Not long ago, I was at Disneyland on vacation. While waiting to get into the Monsters, Inc. Laugh Floor in the Magic Kingdom, I spotted a sign on a door that read: “Inhuman Resources”. Good humor, of course, is best based in reality, and the reality here is simple: most Job Hunters think of HR as inhuman. Like the late great Rodney Dangerfield, HR staffing specialists often get “no respect”.
Take a minute, however, to look at the hiring process from the other side of the desk. A typical HR staffing person might be assigned to deal with 20 to 40 job requisitions at a time. Each one of them will likely attract 100 – 500 candidates in today’s job market. Assuming each applicant has a 2 page resume, that amounts to 200 – 1,000 pages of repetitive, boring, and all too often, irrelevant resumes to be considered for EACH job requisition. Overburdened staffing specialists can’t possibly afford the spare seconds to ask: “The candidate said XXX. I wonder if that means he/she has done/can do YYY.” They simply don’t have the time to contemplate what the resume writer is “really getting at”.
The reality is that the HR person’s role is screen OUT more than screen IN, to look for any excuse to reject rather than to accept a candidate. The human impulse to help people is replaced by the unfortunately necessary “inhuman”, unforgiving response to any typographical error or small doubt about any given candidate. It isn’t about whether any given candidate might be able do the job if given a chance. Rather, it is about winnowing the field to find 5 or 10 exceptional candidates out of hundreds to pass on to the hiring manager.
I know this to be true, because I used to be one of those people, sorting through the resumes, dealing with Applicant Tracking Systems, deciding who merits an initial interview, and conducting those phone screening interviews. The wise job hunter will look at the phone screening interview as a prized opportunity to gain an initial advocate. Here are tips how to do so:
- SPOON FEED INFORMATION IN A WAY THAT THE INTERVIEWER WANTS IT. The screening interview is about doing Due Diligence on the part of the company, dealing with “red” and “yellow” flags on otherwise stellar resumes, discerning a candidate’s true interest level in the job, knowledge about the company, and general fit for the position. It is ALL about the EMPLOYER’S NEEDS, and NOT AT ALL about the candidate’s concerns. If you are asked about a potential “red flag”, be grateful for the opportunity to deal with it and put it out of the way—and be ready to do so. By the way you deal with these and other issues you can build rapport and give the ammunition needed to help the HR staffer make your case, or you can shoot yourself in the foot.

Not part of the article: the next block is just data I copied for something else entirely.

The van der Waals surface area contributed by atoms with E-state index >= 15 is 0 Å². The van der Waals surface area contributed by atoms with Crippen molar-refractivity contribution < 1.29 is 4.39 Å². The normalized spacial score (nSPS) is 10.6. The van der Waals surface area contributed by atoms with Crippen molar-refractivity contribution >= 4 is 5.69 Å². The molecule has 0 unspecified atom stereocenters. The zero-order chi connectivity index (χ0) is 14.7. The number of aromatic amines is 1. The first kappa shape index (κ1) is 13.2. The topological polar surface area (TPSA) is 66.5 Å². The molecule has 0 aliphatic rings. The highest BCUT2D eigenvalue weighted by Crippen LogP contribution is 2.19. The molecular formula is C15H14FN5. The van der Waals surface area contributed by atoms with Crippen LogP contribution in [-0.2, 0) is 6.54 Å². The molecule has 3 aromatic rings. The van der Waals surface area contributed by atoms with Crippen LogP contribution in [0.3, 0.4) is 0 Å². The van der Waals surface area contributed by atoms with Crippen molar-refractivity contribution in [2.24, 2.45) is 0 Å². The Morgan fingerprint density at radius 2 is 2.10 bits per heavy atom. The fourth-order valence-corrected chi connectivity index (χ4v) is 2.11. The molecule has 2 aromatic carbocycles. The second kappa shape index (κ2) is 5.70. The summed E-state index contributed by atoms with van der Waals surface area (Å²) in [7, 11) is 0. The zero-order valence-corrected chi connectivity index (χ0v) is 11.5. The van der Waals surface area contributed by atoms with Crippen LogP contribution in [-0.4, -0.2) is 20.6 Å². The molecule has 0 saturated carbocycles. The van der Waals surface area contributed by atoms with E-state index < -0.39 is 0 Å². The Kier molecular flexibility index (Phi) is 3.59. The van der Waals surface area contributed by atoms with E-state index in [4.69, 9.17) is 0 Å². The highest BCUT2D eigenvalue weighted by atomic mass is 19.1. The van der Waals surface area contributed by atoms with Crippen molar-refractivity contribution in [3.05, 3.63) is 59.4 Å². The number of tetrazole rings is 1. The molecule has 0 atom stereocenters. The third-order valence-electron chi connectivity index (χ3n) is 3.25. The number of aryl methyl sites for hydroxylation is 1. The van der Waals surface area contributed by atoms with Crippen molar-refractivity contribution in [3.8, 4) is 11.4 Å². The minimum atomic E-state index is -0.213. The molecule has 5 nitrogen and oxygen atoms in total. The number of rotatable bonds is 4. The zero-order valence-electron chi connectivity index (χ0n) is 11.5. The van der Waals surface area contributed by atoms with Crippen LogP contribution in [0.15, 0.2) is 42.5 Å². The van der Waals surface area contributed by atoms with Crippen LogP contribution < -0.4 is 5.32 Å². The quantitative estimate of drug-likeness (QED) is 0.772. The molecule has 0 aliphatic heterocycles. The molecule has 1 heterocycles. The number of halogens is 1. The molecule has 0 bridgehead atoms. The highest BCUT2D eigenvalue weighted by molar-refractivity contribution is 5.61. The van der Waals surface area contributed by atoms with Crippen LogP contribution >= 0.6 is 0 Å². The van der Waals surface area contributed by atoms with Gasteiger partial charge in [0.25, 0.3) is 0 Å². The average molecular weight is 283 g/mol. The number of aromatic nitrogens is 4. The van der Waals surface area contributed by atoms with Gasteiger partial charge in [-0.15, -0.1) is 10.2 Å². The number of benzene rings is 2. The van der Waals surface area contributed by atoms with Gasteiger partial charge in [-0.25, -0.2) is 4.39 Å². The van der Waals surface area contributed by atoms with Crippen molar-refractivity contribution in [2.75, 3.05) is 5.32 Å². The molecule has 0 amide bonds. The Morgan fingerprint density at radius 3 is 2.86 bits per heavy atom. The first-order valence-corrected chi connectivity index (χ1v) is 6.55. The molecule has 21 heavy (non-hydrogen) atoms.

- BE COOPERATIVE, AND UNDERSTAND THAT EACH QUESTION HAS A PURPOSE THAT ISN’T ALWAYS OBVIOUS. Often hiring managers provide HR with questions that every candidate must answer, even if the answer is as plain as day on their resume. Responding by saying, “If you read my resume you would see what you are talking about,” will be regarded as hostile. The process, especially at this stage, is all determined by the employer. You may not like it, but you have to conform to its contours. From your answers your interviewer will derive insights about your intelligence, ability to communicate effectively, emotional disposition, eagerness to learn from failure or mistakes, and more.
- DON’T BE DEFENSIVE OR COY. For example, if you respond to the question, “What will be your salary requirement?” with an answer like, “I’m negotiable”, or “Make me an offer and I’ll consider it”, you are more likely to generate antagonism than a next interview. It’s much more reasonable to say something like: “In my last/current position, I was/am earning XXX, but I can’t at this stage know how that would equate to this position in your company.”
- DON’T WASTE TIME WITH PROCESS QUESTIONS such as: “When will I hear back from you?”, “Where are you in the hiring process?”, “How did I do?”, or “When do you want the person you hire to start work?” It’s obvious that every job seeker wants the answers to these questions, but this isn’t the proper time for them.
Toward the end of the interview, you will likely be asked if you have any questions. This is an opportunity to show, by the questions you ask (and the way you ask them) your understanding of the role, the company, your skills and your enthusiasm. Don’t forget to close by expressing your appreciation for being considered, and offer to give any follow-up material that would be helpful.
The really good screeners know how to interpret tone of voice, attitude, levels of competence and self-confidence. Speak clearly, articulate your words, make sure you respond fully and forthrightly to the question that is asked rather than spewing out some canned message that you want to get across.
It all comes down to this: be the professional that you are to earn the respect you deserve, and the chance to proceed in the hiring process.